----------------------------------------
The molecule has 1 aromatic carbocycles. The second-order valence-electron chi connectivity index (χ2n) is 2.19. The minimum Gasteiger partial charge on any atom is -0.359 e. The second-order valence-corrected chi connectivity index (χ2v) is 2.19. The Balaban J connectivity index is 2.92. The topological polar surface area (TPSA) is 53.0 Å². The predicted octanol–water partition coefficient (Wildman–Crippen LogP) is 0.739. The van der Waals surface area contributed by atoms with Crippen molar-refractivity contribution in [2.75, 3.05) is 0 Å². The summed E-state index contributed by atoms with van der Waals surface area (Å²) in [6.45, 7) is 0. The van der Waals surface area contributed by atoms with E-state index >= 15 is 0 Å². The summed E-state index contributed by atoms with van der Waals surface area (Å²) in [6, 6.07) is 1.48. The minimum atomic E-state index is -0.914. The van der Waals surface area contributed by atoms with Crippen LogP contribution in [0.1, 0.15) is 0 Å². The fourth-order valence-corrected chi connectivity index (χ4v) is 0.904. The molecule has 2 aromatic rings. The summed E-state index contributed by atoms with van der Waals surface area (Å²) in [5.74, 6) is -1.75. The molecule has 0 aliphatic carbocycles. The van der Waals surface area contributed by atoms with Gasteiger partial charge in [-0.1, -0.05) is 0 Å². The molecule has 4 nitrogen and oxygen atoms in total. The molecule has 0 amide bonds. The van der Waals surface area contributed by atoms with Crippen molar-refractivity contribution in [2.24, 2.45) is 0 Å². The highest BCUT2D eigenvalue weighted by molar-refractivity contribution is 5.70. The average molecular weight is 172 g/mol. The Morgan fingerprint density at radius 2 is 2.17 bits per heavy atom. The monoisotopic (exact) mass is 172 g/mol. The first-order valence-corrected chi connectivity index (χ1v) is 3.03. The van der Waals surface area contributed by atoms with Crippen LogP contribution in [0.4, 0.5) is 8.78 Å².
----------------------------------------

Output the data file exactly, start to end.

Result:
The molecule has 1 aromatic carbocycles. The second-order valence-electron chi connectivity index (χ2n) is 2.19. The minimum Gasteiger partial charge on any atom is -0.359 e. The second-order valence-corrected chi connectivity index (χ2v) is 2.19. The Balaban J connectivity index is 2.92. The topological polar surface area (TPSA) is 53.0 Å². The predicted octanol–water partition coefficient (Wildman–Crippen LogP) is 0.739. The van der Waals surface area contributed by atoms with Crippen molar-refractivity contribution in [2.75, 3.05) is 0 Å². The summed E-state index contributed by atoms with van der Waals surface area (Å²) in [6.45, 7) is 0. The van der Waals surface area contributed by atoms with E-state index >= 15 is 0 Å². The summed E-state index contributed by atoms with van der Waals surface area (Å²) in [6, 6.07) is 1.48. The minimum atomic E-state index is -0.914. The van der Waals surface area contributed by atoms with Crippen LogP contribution in [0.1, 0.15) is 0 Å². The fourth-order valence-corrected chi connectivity index (χ4v) is 0.904. The molecule has 2 aromatic rings. The summed E-state index contributed by atoms with van der Waals surface area (Å²) in [5.74, 6) is -1.75. The molecule has 0 aliphatic carbocycles. The van der Waals surface area contributed by atoms with Gasteiger partial charge in [-0.1, -0.05) is 0 Å². The molecule has 4 nitrogen and oxygen atoms in total. The molecule has 0 amide bonds. The van der Waals surface area contributed by atoms with Crippen molar-refractivity contribution in [2.24, 2.45) is 0 Å². The highest BCUT2D eigenvalue weighted by molar-refractivity contribution is 5.70. The average molecular weight is 172 g/mol. The Morgan fingerprint density at radius 2 is 2.17 bits per heavy atom. The monoisotopic (exact) mass is 172 g/mol. The first-order valence-corrected chi connectivity index (χ1v) is 3.03. The van der Waals surface area contributed by atoms with Crippen LogP contribution in [0.4, 0.5) is 8.78 Å².